Although Balanchine himself noted that his three-part abstract ballet Jewels has nothing choreographically to do with precious stones—the sparkling costuming was the main reasoning behind the naming of each section—“Emeralds,” “Rubies” and “Diamonds” are clearly shaped by the connotations each precious gemstone charms into being.
“Emeralds,” perhaps the most lyrical and lush segment, is set to a score by Gabriel Fauré. With striking green costumes (pictured) and its enchanting romanticism and pomp, the aesthetics mimic the idealism inherent in old French royal courts. “Rubies,” on the other hand, is a fiery piece set to Igor Stravinsky’s pulsating music, bursting at the seams with the energy of New York’s 1920s Jazz Age. The finale, “Diamonds,” pays tribute to the Imperial Russian Ballet by featuring a Tchaikovsky score and borrowing the grandeur embodied by Russia’s luxuriant balletic tradition.
Meanwhile, Ballet West II—with help from the Academy—presents Aladdin, choreographed by principal ballet mistress Pamela Robinson-Harris and former soloist Peggy Dolkas. With the familiar storyline of star-crossed lovers trying to find Arabian romance while foiling the plans of a dark and mysterious sorcerer—all with the help of a whimsical genie, of course—Aladdin is a perfect introduction for both the young and old to the rich world of ballet. (Jacob Stringer)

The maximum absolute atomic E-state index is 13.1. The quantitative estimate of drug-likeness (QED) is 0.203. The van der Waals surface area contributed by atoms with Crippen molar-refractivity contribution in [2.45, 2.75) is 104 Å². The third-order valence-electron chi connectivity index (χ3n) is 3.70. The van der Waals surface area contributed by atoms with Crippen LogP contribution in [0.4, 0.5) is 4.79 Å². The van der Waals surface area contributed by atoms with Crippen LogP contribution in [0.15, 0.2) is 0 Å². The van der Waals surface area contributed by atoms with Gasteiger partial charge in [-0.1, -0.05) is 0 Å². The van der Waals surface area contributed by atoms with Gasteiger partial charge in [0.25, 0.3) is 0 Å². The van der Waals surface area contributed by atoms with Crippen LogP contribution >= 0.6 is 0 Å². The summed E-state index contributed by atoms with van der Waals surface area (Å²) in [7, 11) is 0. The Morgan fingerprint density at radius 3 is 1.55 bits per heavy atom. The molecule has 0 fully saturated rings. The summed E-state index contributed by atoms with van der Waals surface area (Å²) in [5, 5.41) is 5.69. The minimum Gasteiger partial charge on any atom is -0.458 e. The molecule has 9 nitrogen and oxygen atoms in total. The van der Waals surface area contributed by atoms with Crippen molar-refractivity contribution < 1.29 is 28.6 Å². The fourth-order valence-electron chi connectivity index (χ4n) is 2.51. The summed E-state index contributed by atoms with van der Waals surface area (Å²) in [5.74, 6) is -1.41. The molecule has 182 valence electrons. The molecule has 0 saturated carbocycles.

Jewels, April 5-6 & 10-13, 7:30 p.m., 2 p.m. matinee April 13;
Aladdin, April 6, 2 p.m., April 8-9, 7 p.m., $15-$74. ArtTix.org, BalletWest.org
Date: Apr 9, 2013
Address: 50 W. 200 South, Salt Lake City, 84101
Where: Capitol Theatre